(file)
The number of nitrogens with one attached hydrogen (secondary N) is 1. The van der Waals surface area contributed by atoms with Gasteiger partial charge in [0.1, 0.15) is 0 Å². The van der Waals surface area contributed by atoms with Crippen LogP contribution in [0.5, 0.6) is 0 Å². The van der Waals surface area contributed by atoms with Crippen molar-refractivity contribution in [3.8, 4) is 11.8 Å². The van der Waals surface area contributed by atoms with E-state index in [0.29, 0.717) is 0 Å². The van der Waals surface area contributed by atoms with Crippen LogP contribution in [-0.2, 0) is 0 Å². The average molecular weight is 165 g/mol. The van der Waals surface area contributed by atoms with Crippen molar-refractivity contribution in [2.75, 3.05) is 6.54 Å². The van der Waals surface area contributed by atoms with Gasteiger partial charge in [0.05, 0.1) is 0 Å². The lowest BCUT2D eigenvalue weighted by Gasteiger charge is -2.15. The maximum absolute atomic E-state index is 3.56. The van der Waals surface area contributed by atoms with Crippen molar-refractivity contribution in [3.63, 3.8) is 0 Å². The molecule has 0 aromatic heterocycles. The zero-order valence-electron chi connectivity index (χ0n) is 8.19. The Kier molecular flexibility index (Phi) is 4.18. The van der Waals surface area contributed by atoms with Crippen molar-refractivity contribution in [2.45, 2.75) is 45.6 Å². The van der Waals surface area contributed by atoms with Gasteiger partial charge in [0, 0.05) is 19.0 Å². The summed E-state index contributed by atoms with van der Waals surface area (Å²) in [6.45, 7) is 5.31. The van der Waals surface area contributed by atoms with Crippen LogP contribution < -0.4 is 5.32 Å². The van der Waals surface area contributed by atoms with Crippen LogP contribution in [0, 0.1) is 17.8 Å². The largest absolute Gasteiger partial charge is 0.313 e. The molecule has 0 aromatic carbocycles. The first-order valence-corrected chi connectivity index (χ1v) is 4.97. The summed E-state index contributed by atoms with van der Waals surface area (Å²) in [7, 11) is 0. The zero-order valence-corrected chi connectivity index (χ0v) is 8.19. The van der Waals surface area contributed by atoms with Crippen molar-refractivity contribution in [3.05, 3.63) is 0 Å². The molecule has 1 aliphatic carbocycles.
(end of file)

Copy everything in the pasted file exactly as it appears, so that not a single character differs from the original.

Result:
The number of nitrogens with one attached hydrogen (secondary N) is 1. The van der Waals surface area contributed by atoms with Gasteiger partial charge in [0.1, 0.15) is 0 Å². The van der Waals surface area contributed by atoms with Crippen LogP contribution in [0.5, 0.6) is 0 Å². The van der Waals surface area contributed by atoms with Crippen molar-refractivity contribution in [3.8, 4) is 11.8 Å². The van der Waals surface area contributed by atoms with E-state index in [0.29, 0.717) is 0 Å². The van der Waals surface area contributed by atoms with Crippen LogP contribution in [-0.2, 0) is 0 Å². The average molecular weight is 165 g/mol. The van der Waals surface area contributed by atoms with Crippen molar-refractivity contribution in [2.75, 3.05) is 6.54 Å². The van der Waals surface area contributed by atoms with Gasteiger partial charge in [0.05, 0.1) is 0 Å². The lowest BCUT2D eigenvalue weighted by Gasteiger charge is -2.15. The maximum absolute atomic E-state index is 3.56. The van der Waals surface area contributed by atoms with Crippen molar-refractivity contribution in [3.63, 3.8) is 0 Å². The molecule has 0 aromatic heterocycles. The zero-order valence-electron chi connectivity index (χ0n) is 8.19. The Kier molecular flexibility index (Phi) is 4.18. The van der Waals surface area contributed by atoms with Crippen molar-refractivity contribution in [2.45, 2.75) is 45.6 Å². The van der Waals surface area contributed by atoms with Gasteiger partial charge in [0, 0.05) is 19.0 Å². The summed E-state index contributed by atoms with van der Waals surface area (Å²) in [6.45, 7) is 5.31. The van der Waals surface area contributed by atoms with Crippen LogP contribution < -0.4 is 5.32 Å². The van der Waals surface area contributed by atoms with Crippen LogP contribution in [0, 0.1) is 17.8 Å². The largest absolute Gasteiger partial charge is 0.313 e. The molecule has 0 aromatic carbocycles. The first-order valence-corrected chi connectivity index (χ1v) is 4.97. The summed E-state index contributed by atoms with van der Waals surface area (Å²) in [7, 11) is 0. The zero-order valence-corrected chi connectivity index (χ0v) is 8.19. The van der Waals surface area contributed by atoms with Crippen molar-refractivity contribution in [3.05, 3.63) is 0 Å². The molecule has 1 aliphatic carbocycles.